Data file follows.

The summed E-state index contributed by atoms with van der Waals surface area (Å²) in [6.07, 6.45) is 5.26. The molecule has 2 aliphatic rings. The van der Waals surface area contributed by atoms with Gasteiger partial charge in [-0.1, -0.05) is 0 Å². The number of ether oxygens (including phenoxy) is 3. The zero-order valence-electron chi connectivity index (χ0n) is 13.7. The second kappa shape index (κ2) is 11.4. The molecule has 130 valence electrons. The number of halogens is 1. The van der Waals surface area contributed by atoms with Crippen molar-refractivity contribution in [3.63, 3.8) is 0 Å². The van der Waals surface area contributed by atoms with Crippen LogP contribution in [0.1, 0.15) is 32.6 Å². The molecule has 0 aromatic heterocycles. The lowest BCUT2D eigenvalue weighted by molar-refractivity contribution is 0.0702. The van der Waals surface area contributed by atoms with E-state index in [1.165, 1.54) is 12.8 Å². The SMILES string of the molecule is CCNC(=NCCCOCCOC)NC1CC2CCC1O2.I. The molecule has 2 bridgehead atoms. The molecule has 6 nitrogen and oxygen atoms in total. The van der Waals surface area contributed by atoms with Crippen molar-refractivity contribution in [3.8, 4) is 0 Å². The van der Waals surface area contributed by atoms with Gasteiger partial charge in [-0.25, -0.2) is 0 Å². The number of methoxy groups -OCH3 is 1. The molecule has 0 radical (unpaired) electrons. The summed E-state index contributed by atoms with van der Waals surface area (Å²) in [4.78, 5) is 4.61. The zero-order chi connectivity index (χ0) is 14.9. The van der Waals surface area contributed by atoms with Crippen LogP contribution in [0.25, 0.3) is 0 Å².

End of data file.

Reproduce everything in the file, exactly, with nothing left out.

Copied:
The summed E-state index contributed by atoms with van der Waals surface area (Å²) in [6.07, 6.45) is 5.26. The molecule has 2 aliphatic rings. The van der Waals surface area contributed by atoms with Gasteiger partial charge in [-0.1, -0.05) is 0 Å². The number of ether oxygens (including phenoxy) is 3. The zero-order valence-electron chi connectivity index (χ0n) is 13.7. The second kappa shape index (κ2) is 11.4. The molecule has 130 valence electrons. The number of halogens is 1. The van der Waals surface area contributed by atoms with Crippen molar-refractivity contribution in [3.63, 3.8) is 0 Å². The van der Waals surface area contributed by atoms with Crippen LogP contribution in [0.1, 0.15) is 32.6 Å². The molecule has 0 aromatic heterocycles. The lowest BCUT2D eigenvalue weighted by molar-refractivity contribution is 0.0702. The van der Waals surface area contributed by atoms with E-state index in [1.165, 1.54) is 12.8 Å². The SMILES string of the molecule is CCNC(=NCCCOCCOC)NC1CC2CCC1O2.I. The molecule has 2 bridgehead atoms. The molecule has 6 nitrogen and oxygen atoms in total. The van der Waals surface area contributed by atoms with Crippen molar-refractivity contribution in [3.8, 4) is 0 Å². The van der Waals surface area contributed by atoms with Gasteiger partial charge in [-0.25, -0.2) is 0 Å². The number of methoxy groups -OCH3 is 1. The molecule has 0 radical (unpaired) electrons. The summed E-state index contributed by atoms with van der Waals surface area (Å²) in [4.78, 5) is 4.61. The zero-order chi connectivity index (χ0) is 14.9. The van der Waals surface area contributed by atoms with Crippen LogP contribution in [0.25, 0.3) is 0 Å².